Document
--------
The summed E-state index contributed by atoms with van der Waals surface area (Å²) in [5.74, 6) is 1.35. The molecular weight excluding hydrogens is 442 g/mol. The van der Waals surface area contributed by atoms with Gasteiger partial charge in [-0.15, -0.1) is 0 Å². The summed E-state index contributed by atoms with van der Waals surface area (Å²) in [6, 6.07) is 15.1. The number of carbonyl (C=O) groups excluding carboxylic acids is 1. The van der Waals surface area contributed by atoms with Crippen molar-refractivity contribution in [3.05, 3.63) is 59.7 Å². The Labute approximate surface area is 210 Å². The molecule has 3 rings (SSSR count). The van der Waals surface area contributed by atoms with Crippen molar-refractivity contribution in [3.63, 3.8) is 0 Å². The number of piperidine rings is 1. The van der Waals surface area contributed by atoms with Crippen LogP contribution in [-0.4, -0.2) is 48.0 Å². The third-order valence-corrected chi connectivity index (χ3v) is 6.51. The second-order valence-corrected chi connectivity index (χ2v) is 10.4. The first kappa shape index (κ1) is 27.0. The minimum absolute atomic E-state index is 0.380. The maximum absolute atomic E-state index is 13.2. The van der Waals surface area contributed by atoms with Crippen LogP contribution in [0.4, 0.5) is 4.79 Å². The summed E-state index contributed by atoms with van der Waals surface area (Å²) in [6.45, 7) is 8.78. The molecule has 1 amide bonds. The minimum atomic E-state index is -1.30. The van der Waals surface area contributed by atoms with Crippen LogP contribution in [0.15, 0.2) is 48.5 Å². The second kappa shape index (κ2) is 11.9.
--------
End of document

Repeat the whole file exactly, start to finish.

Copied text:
The summed E-state index contributed by atoms with van der Waals surface area (Å²) in [5.74, 6) is 1.35. The molecular weight excluding hydrogens is 442 g/mol. The van der Waals surface area contributed by atoms with Gasteiger partial charge in [-0.15, -0.1) is 0 Å². The summed E-state index contributed by atoms with van der Waals surface area (Å²) in [6, 6.07) is 15.1. The number of carbonyl (C=O) groups excluding carboxylic acids is 1. The van der Waals surface area contributed by atoms with Crippen molar-refractivity contribution in [3.05, 3.63) is 59.7 Å². The Labute approximate surface area is 210 Å². The molecule has 3 rings (SSSR count). The van der Waals surface area contributed by atoms with Crippen molar-refractivity contribution in [3.63, 3.8) is 0 Å². The number of piperidine rings is 1. The van der Waals surface area contributed by atoms with Crippen LogP contribution in [-0.4, -0.2) is 48.0 Å². The third-order valence-corrected chi connectivity index (χ3v) is 6.51. The second-order valence-corrected chi connectivity index (χ2v) is 10.4. The first kappa shape index (κ1) is 27.0. The minimum absolute atomic E-state index is 0.380. The maximum absolute atomic E-state index is 13.2. The van der Waals surface area contributed by atoms with Crippen LogP contribution in [0.4, 0.5) is 4.79 Å². The summed E-state index contributed by atoms with van der Waals surface area (Å²) in [6.45, 7) is 8.78. The molecule has 1 amide bonds. The minimum atomic E-state index is -1.30. The van der Waals surface area contributed by atoms with Crippen LogP contribution in [0.15, 0.2) is 48.5 Å². The second kappa shape index (κ2) is 11.9.